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The Southern Cross : February 2012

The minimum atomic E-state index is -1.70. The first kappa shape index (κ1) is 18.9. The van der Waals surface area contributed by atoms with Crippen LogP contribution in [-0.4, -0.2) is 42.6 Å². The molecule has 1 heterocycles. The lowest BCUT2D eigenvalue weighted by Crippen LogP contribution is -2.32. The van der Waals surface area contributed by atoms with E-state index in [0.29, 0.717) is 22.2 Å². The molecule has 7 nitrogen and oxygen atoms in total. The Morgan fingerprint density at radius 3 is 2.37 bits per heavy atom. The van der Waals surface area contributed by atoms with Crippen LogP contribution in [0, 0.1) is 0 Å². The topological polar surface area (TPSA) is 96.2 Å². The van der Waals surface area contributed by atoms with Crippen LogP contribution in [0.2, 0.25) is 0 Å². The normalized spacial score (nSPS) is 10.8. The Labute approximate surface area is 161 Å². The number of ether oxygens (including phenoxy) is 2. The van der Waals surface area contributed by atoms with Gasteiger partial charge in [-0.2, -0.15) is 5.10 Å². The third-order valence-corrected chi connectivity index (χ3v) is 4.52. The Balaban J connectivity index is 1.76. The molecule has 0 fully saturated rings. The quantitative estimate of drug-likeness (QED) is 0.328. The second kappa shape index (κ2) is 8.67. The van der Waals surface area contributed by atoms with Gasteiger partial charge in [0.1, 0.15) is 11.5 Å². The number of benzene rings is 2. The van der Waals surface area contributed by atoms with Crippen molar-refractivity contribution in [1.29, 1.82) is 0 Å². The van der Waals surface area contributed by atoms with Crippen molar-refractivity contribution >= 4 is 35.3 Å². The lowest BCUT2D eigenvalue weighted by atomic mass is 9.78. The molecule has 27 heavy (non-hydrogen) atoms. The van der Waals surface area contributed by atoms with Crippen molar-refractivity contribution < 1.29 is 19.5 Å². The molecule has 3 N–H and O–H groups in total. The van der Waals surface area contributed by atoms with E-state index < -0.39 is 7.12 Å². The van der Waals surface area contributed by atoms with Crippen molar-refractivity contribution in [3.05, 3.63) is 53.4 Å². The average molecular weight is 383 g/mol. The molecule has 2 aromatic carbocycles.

$2 inc. GST February 2012 TheSouthern Cross Part of your Catholic family since 1867 www.thesoutherncross.org.au Digital version online at www.thesoutherncross.org.au OPEN DAY OLSH 1 - 3pm Sunday 4 March 2012 OUR LADY OF THE SACRED HEART COLLEGE 496 Regency Rd, Enfield SA Phone 8269 8800 www.olsh.sa.edu.au Connect to learn, learn to connect An offer made several months ago to provide Catholic education to more than a dozen teenage refugees who are receiving no formal schooling while detained in Port Augusta has yet to be taken up by the Federal Government. The secondary school-age minors have not been permitted to attend school," says Port Pirie Bishop Greg O'Kelly SJ in an Australia Day statement issued by the Catholic Bishops Commission for Justice, Ecology and Development. "In Port Augusta we have 30 young people, nearly all minors and some in primary school, who have been in detention now for 12 months, at Christmas Island and there." "They are taught English for one hour a day (at the Port Augusta residential immigration facility). Apart from that one hour a day there is only an occasional activity to occupy them," he says. "Imagine how harmful the tedium is to growing young spirits." Bishop O'Kelly first raised concerns as early as September last year with Immigration Minister Chris Bowen over the youths' minimal education inside the Port Augusta residential immigration facility and offered to school them at Caritas College. "Even though the minors are Catholic, they are not permitted to attend the nearby Catholic school," he says. Caritas College principal Sister Catherine Mead rsj said the secondary school-aged asylum seekers from the immigration facility were "more than welcome" and the school had done "all it could" to have them at the college. "Caritas College offered to have the young people attend classes and the school community would have been enriched by the process of these young people in our community," Sr Catherine told The Southern Cross. An Immigration Department spokesman said the facility's primary school-aged children were schooled off-site at the Port Augusta public primary school while the secondary school-aged youth were given "an appropriate level of education" from the State Government's Department of Education and Children's Services at the facility. He said the department had not considered Bishop O'Kelly's offer as "the Catholic Church had not provided an indication of the cost". Continued on page 3. Detainee schooling row ALL SMILES: The first day of the 2012 school year couldn't come quick enough for young Zac Cappello who started at St Thomas School, Goodwood, on January 30. Aida Pedisic has to wait until third term to join him but was eager to keep him company on his big day. Full story in the BACK TO SCHOOL feature on pages 17 to 21. Photo: Nat Rogers Ready to roll By Rebecca DiGirolamo